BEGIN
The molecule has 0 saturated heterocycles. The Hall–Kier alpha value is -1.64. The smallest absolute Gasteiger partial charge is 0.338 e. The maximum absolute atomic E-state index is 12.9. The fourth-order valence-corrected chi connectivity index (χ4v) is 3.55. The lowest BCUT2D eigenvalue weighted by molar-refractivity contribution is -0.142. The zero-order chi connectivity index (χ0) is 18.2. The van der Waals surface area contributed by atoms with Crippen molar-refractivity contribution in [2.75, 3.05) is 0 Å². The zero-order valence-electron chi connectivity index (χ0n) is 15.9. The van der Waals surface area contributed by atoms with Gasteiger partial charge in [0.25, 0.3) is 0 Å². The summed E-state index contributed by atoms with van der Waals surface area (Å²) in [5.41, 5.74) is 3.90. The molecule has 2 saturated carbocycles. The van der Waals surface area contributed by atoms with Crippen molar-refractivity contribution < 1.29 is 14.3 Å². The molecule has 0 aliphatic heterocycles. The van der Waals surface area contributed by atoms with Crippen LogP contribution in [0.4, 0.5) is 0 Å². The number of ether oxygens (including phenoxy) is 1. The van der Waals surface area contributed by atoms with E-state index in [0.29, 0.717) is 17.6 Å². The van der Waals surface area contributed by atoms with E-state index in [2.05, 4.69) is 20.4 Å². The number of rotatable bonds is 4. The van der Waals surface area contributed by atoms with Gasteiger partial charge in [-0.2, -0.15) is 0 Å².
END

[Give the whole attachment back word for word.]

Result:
The molecule has 0 saturated heterocycles. The Hall–Kier alpha value is -1.64. The smallest absolute Gasteiger partial charge is 0.338 e. The maximum absolute atomic E-state index is 12.9. The fourth-order valence-corrected chi connectivity index (χ4v) is 3.55. The lowest BCUT2D eigenvalue weighted by molar-refractivity contribution is -0.142. The zero-order chi connectivity index (χ0) is 18.2. The van der Waals surface area contributed by atoms with Crippen molar-refractivity contribution in [2.75, 3.05) is 0 Å². The zero-order valence-electron chi connectivity index (χ0n) is 15.9. The van der Waals surface area contributed by atoms with Gasteiger partial charge in [0.25, 0.3) is 0 Å². The summed E-state index contributed by atoms with van der Waals surface area (Å²) in [5.41, 5.74) is 3.90. The molecule has 2 saturated carbocycles. The van der Waals surface area contributed by atoms with Crippen molar-refractivity contribution < 1.29 is 14.3 Å². The molecule has 0 aliphatic heterocycles. The van der Waals surface area contributed by atoms with Crippen LogP contribution in [0.4, 0.5) is 0 Å². The number of ether oxygens (including phenoxy) is 1. The van der Waals surface area contributed by atoms with E-state index in [0.29, 0.717) is 17.6 Å². The van der Waals surface area contributed by atoms with E-state index in [2.05, 4.69) is 20.4 Å². The number of rotatable bonds is 4. The van der Waals surface area contributed by atoms with Gasteiger partial charge in [-0.2, -0.15) is 0 Å².